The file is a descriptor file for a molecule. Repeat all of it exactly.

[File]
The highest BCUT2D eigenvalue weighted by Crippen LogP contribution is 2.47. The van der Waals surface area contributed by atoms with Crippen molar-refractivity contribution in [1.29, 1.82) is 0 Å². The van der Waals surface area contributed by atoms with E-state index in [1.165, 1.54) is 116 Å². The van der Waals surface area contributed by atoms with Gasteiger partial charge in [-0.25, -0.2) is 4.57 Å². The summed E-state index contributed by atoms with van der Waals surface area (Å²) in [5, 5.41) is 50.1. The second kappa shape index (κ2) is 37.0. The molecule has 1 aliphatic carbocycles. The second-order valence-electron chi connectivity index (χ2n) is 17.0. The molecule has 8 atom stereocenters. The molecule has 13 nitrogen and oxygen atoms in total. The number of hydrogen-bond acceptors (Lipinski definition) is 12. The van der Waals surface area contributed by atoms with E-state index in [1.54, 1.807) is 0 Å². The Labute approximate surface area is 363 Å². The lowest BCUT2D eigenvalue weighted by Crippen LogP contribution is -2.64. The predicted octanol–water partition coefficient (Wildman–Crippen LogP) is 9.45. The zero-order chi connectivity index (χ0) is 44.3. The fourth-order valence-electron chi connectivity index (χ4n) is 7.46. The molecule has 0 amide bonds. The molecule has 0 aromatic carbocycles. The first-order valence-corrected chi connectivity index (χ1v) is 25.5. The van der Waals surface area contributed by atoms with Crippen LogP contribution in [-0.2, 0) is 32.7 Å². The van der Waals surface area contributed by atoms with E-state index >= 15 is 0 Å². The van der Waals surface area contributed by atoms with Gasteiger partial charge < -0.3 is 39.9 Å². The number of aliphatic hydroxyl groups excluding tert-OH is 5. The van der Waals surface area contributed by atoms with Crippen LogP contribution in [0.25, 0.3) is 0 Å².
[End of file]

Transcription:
The highest BCUT2D eigenvalue weighted by Crippen LogP contribution is 2.47. The van der Waals surface area contributed by atoms with Crippen molar-refractivity contribution in [1.29, 1.82) is 0 Å². The van der Waals surface area contributed by atoms with E-state index in [1.165, 1.54) is 116 Å². The van der Waals surface area contributed by atoms with Gasteiger partial charge in [-0.25, -0.2) is 4.57 Å². The summed E-state index contributed by atoms with van der Waals surface area (Å²) in [5, 5.41) is 50.1. The second kappa shape index (κ2) is 37.0. The molecule has 1 aliphatic carbocycles. The second-order valence-electron chi connectivity index (χ2n) is 17.0. The molecule has 8 atom stereocenters. The molecule has 13 nitrogen and oxygen atoms in total. The number of hydrogen-bond acceptors (Lipinski definition) is 12. The van der Waals surface area contributed by atoms with E-state index in [1.54, 1.807) is 0 Å². The Labute approximate surface area is 363 Å². The lowest BCUT2D eigenvalue weighted by Crippen LogP contribution is -2.64. The predicted octanol–water partition coefficient (Wildman–Crippen LogP) is 9.45. The zero-order chi connectivity index (χ0) is 44.3. The fourth-order valence-electron chi connectivity index (χ4n) is 7.46. The molecule has 0 amide bonds. The molecule has 0 aromatic carbocycles. The first-order valence-corrected chi connectivity index (χ1v) is 25.5. The van der Waals surface area contributed by atoms with Crippen LogP contribution in [-0.2, 0) is 32.7 Å². The van der Waals surface area contributed by atoms with E-state index >= 15 is 0 Å². The van der Waals surface area contributed by atoms with Gasteiger partial charge < -0.3 is 39.9 Å². The number of aliphatic hydroxyl groups excluding tert-OH is 5. The van der Waals surface area contributed by atoms with Crippen LogP contribution in [0.25, 0.3) is 0 Å².